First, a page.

To be the Sri Lankan cricket captain is one of the toughest jobs in the land. With Sri Lanka’s success at the recently concluded Asia Cup, the heat might be off Mahela Jayawardene but we can be sure that it will return to plague him if the results against India do not go our way.
Historically we have never been patient with our captains. From Bandula Warnapura to Arjuna Ranatunga and onwards through Marvan Atapattu’s and Sanath Jayasuriya’s tenure the public and administration showed a tendency to heap blame upon Sri Lanka’s captains. Not many people will know however that Mahela Jayawardene, statistically speaking, is Sri Lanka’s most successful Test captain to date when it comes to the percentage of matches won.
During his tenure as captain, Sri Lanka has won 11 out of 21 Test matches which gives Jayawardene a win percentage of 52.38%. If we compare this with Arjuna Ranatunga’s record (12 wins in 56) we can see that Jayawardene is to date, a more successful captain. It should be noted however that for the majority of the period that Ranatunga was captain, Sri Lanka were still finding their feet in international cricket.
Looking beyond mere results, during his captaincy Jayawardene has scored 9 Test centuries. His form as a batsman has not been affected to the extent that some people have made it out to be. More often than not when Jayawardene scores heavily, Sri Lanka wins or saves a Test match. This fact as well as his fine fighting leadership is illustrated most clearly in the epic 61 and 119 he scored leading the fight back at Lord’s where Sri Lanka batted out 199 overs in May of 2006, one of the games great rearguards. Of course who could ever forget the 374 he scored against the Proteas at the SSC in July 2007.
Perhaps the achievements that should rank most highly in the mind of the public are his achievements away from home. Sri Lanka’s record away from home has in the past been the cause for concern. Although still not to the standards enjoyed by Australia and to some extent India, Mahela Jayawardene’s Sri Lankan team has now tied series away to New Zealand and England as well as winning its first test match in the Caribbean.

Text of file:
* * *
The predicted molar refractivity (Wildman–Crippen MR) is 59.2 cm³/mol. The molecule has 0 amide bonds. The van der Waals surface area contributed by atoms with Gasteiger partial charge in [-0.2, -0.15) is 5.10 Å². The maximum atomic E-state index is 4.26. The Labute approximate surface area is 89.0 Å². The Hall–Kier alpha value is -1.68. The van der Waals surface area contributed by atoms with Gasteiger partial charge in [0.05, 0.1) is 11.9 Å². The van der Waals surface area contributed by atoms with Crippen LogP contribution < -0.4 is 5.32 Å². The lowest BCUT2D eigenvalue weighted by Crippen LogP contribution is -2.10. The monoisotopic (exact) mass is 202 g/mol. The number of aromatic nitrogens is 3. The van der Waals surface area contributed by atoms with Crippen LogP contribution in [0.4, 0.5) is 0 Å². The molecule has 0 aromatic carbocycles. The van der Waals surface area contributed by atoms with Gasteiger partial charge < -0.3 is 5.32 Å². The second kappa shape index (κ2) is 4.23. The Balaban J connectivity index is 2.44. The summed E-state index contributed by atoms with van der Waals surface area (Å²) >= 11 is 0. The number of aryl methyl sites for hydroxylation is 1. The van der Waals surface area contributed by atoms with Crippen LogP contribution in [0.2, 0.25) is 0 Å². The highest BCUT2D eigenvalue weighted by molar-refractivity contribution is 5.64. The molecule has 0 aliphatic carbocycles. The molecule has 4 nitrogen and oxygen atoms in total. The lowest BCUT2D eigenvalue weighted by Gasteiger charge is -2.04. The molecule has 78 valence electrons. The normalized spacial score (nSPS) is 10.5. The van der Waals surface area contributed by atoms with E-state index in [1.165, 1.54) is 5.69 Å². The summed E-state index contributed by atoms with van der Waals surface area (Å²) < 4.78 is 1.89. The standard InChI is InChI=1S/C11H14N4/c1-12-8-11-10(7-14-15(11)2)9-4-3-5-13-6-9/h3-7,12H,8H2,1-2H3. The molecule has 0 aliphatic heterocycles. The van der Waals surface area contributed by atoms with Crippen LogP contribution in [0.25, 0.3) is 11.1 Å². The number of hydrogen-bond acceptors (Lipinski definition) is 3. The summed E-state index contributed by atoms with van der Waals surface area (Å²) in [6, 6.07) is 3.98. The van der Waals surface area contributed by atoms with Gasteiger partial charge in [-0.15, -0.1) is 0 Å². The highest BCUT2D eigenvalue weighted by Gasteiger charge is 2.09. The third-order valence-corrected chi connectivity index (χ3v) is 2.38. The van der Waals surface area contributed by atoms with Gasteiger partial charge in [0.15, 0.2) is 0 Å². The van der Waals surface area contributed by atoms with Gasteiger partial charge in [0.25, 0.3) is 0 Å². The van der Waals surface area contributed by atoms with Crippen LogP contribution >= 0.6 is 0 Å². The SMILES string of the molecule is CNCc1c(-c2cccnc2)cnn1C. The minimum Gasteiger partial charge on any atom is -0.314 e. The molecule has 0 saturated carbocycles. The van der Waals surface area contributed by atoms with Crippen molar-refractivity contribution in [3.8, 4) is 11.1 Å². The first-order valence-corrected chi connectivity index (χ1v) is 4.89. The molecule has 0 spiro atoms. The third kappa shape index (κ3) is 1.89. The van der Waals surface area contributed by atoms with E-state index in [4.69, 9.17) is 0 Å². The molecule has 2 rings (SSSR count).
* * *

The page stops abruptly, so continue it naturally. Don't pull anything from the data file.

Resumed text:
Speaking of his one day record, once again Jayawardene is Sri Lanka’s best captain given his win percentage. This is a staggering 61.76, a worthy record for any nation. The only captain to be within touching distance is Sanath Jayasuriya with 58.26%. His achievements include leading Sri Lanka to a World Cup final and winning an Asia Cup outside Sri Lanka for the very first time. Add to this the 5-0 hammering of England in 2006 interspersed with numerous other one-day triumphs and Sri Lanka’s record despite having an indifferent latter half of 2007 is still very good.
Jayawardene has also not had the freedom in selection that some of his predecessors have had. More often than not in the turbulent structures of Sri Lankan cricket the will of many has prevailed over that of captain and coach. Whilst always backing the selection of youth in a view to developing the next generation of Sri Lankan stars he has always accepted the teams he was given. Somewhat prophetically, when interviewed after his selection as captain, Jayawardene said that "A captain is only as good as his team."
Teams like players will always have their bad patches. The tour to Australia and home ODI series defeats to England has been the low points for Jayawardene. However for a young side rebuilding after the highs of the World Cup in the Caribbean, the period was a time of introspection. His worth as captain is seen once more with the development of talent throughout this period. Farveez Maharoof is emerging as one of the country’s leading all-rounders and Chamara Kapugedera is fulfilling the promise that he showed early on.
Under his tenure Sri Lanka has also unearthed and developed some quality players. Lasith ‘the slinger’ Malinga and Anjantha Mendis have been two wonderful finds and although Jayawardene alone cannot take the credit for their selections, their performances on the field and the ease at which they have settled into international cricket speaks volumes for our captain.
With only one wicket down, in an Asia cup final with a rampaging Virender Sehwag at the crease, it took a brave leader to bring on an untested young bowler. However Jayawardene did and Mendis with 6/13, bundled out India. This habit of showing belief in his players and backing them up to the hilt has been Jayawardene’s most endearing trait; he has earned the trust of his players.
For Jayawardene and Sri Lanka, given consistency in selection, the time is ripe for another surge. It’s hard to argue with Jayawardene’s record and somewhat shameful that just over a year on from being named the Wisden cricketer of the year and the ICC Captain of the year 2007 that people still doubt his ability as a captain and as a player. Still basking in the glory of the Asia Cup, the team now plays India. A tough series as always against one of the world’s superpowers. What will happen to Jayawardene if the series does not go well? That will be up to the national selectors to decide. However if they choose to show the patience and understanding that Jayawardene has exhibited over the past two years, they might just play a part in developing a special team and a special captain.